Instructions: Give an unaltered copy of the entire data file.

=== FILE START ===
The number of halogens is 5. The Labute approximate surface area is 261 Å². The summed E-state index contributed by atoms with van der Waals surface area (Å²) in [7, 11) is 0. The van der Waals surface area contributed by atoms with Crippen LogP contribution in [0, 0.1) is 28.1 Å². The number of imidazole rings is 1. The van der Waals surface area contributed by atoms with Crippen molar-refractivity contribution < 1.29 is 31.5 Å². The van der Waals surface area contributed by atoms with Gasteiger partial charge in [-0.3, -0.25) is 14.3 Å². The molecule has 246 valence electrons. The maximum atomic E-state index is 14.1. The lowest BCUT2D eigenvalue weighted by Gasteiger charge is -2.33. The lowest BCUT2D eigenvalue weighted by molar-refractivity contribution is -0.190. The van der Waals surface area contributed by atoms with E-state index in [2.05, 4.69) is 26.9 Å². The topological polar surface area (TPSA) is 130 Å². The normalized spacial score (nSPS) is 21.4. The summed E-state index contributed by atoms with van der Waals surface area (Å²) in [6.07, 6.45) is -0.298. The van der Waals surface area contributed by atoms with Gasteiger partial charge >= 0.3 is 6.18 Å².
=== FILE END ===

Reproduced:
The number of halogens is 5. The Labute approximate surface area is 261 Å². The summed E-state index contributed by atoms with van der Waals surface area (Å²) in [7, 11) is 0. The van der Waals surface area contributed by atoms with Crippen LogP contribution in [0, 0.1) is 28.1 Å². The number of imidazole rings is 1. The van der Waals surface area contributed by atoms with Crippen molar-refractivity contribution < 1.29 is 31.5 Å². The van der Waals surface area contributed by atoms with Gasteiger partial charge in [-0.3, -0.25) is 14.3 Å². The molecule has 246 valence electrons. The maximum atomic E-state index is 14.1. The lowest BCUT2D eigenvalue weighted by Gasteiger charge is -2.33. The lowest BCUT2D eigenvalue weighted by molar-refractivity contribution is -0.190. The van der Waals surface area contributed by atoms with E-state index in [2.05, 4.69) is 26.9 Å². The topological polar surface area (TPSA) is 130 Å². The normalized spacial score (nSPS) is 21.4. The summed E-state index contributed by atoms with van der Waals surface area (Å²) in [6.07, 6.45) is -0.298. The van der Waals surface area contributed by atoms with Gasteiger partial charge >= 0.3 is 6.18 Å².